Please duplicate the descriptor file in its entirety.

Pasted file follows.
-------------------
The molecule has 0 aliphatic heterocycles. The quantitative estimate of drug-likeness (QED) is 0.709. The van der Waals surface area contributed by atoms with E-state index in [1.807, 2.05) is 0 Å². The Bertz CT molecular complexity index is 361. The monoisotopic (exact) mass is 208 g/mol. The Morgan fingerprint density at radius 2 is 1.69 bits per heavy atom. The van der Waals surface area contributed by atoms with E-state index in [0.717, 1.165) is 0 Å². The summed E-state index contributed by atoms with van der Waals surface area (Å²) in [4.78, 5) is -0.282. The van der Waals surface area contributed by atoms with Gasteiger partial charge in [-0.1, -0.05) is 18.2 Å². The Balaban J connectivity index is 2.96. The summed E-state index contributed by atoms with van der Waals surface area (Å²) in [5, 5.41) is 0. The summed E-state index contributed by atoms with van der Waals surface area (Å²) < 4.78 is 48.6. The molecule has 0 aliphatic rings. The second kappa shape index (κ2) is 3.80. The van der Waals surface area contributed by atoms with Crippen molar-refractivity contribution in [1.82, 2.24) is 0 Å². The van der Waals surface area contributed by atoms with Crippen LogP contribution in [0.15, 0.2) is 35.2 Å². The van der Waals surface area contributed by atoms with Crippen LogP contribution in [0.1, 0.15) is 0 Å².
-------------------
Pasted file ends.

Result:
The molecule has 0 aliphatic heterocycles. The quantitative estimate of drug-likeness (QED) is 0.709. The van der Waals surface area contributed by atoms with E-state index in [1.807, 2.05) is 0 Å². The Bertz CT molecular complexity index is 361. The monoisotopic (exact) mass is 208 g/mol. The Morgan fingerprint density at radius 2 is 1.69 bits per heavy atom. The van der Waals surface area contributed by atoms with E-state index in [0.717, 1.165) is 0 Å². The summed E-state index contributed by atoms with van der Waals surface area (Å²) in [4.78, 5) is -0.282. The van der Waals surface area contributed by atoms with Gasteiger partial charge in [-0.1, -0.05) is 18.2 Å². The Balaban J connectivity index is 2.96. The summed E-state index contributed by atoms with van der Waals surface area (Å²) in [5, 5.41) is 0. The summed E-state index contributed by atoms with van der Waals surface area (Å²) < 4.78 is 48.6. The molecule has 0 aliphatic rings. The second kappa shape index (κ2) is 3.80. The van der Waals surface area contributed by atoms with Crippen molar-refractivity contribution in [1.82, 2.24) is 0 Å². The van der Waals surface area contributed by atoms with Crippen LogP contribution in [0.15, 0.2) is 35.2 Å². The van der Waals surface area contributed by atoms with Crippen LogP contribution in [0.1, 0.15) is 0 Å².